Maharajakadai Fort Wall
The Climb
The site of Maharajakadai is declared under the Tamil Nadu State Archaeology Department as a prehistoric site. Many prehistoric artefacts have been found here. During our trek, we were also able to spot a prehistoric rock-painting, thus confirming this to be a prehistoric site. We surely wish to revisit this place to explore further on these lines and find out other prehistoric evidences. Further into our trek, we found a cave that seemed perfect for finding more paintings but after exploring the cave, we found nothing. We moved ahead only to be welcomed by the first tier of the fort. From here, we spotted railings high atop the hill which made our trek more interesting. A little further we were greeted by a small murti of  Lord Anjaneya and after taking his blessings we continued our trek.
Colorful Climb
The trek turns difficult hereon and one needs to ensure the directions are carefully followed. We reached the second tier of the fort and much of the fortification here was pretty much intact. We were able to see the peak of this hill from here. It was a 'so near, yet so far' kind of a situation! In no time we reached the next tier and then we were on the top of this hill, close to reaching the Lord Rama temple situated at its summit. As we observed the surroundings from here, we realised there is more to explore and moved towards the area carrying the fort ruins. One of it was the Mahal as the locals call or the palace, where we also decided to take some rest and have the breakfast we carried. Two significant features of hill forts are the presence of water harvesting structures and granaries, required to help them overcome adversities and wartime.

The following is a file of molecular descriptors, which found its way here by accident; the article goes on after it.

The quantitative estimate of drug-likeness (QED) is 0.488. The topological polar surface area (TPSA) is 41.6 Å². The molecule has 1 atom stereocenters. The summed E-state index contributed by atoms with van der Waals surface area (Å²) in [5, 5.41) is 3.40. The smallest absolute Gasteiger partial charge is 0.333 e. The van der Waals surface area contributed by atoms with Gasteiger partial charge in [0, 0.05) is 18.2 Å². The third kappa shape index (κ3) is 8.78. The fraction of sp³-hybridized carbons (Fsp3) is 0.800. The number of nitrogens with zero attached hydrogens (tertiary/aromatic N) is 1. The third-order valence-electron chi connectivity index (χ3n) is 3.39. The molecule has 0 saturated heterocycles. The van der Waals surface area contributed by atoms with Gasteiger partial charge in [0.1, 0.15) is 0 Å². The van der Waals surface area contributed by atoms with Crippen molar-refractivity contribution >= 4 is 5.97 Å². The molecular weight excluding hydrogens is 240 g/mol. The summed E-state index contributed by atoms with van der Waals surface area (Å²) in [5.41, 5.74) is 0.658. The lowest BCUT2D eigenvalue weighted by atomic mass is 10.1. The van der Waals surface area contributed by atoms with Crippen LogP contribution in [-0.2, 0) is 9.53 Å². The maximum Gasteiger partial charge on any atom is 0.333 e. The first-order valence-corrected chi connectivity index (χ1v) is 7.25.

Lord Rama and His Abode
Lords Rama, Lakshmana, Goddess Sita and Lord Anjaneya
Ruined Building
Fortification
Mahal and Granaries
Our next task was to find the huge carving of Lord Anjaneya as per the details shared by the person who guided us with the route. It was supposedly situated close to the Lord Rama temple. We thus back tracked to finally find the ruined gateway of the fort and as per the usual practice, Lord Anjaneya swamy was carved in the premises of the gateway as the mighty guardian and protector of the fort. We offered our prayers to him and looked around for the presence of other ruins. It was now time for our descent as we had a long way to reach the base. It took us a good one and a half hours to descend, thus ending another day of fort quest!
Fort Gateway
Nature Finds its Own Way When Left Alone
Lord Anjaneya Swamy

References:
1."Hill Forts of Tamil Nadu"- A book written by Vittal Rao
2. East Indian Gazetteer

Related Posts:
1. Krishnagiri Fort
2. Periyamalai/Gaganagiri Fort
3. 125 Forts in Karnataka 

A Short Trek to Krishnagiri Fort, Tamil Nadu

Krishnagiri Town
A Bird's Eye View of Krishnagiri Town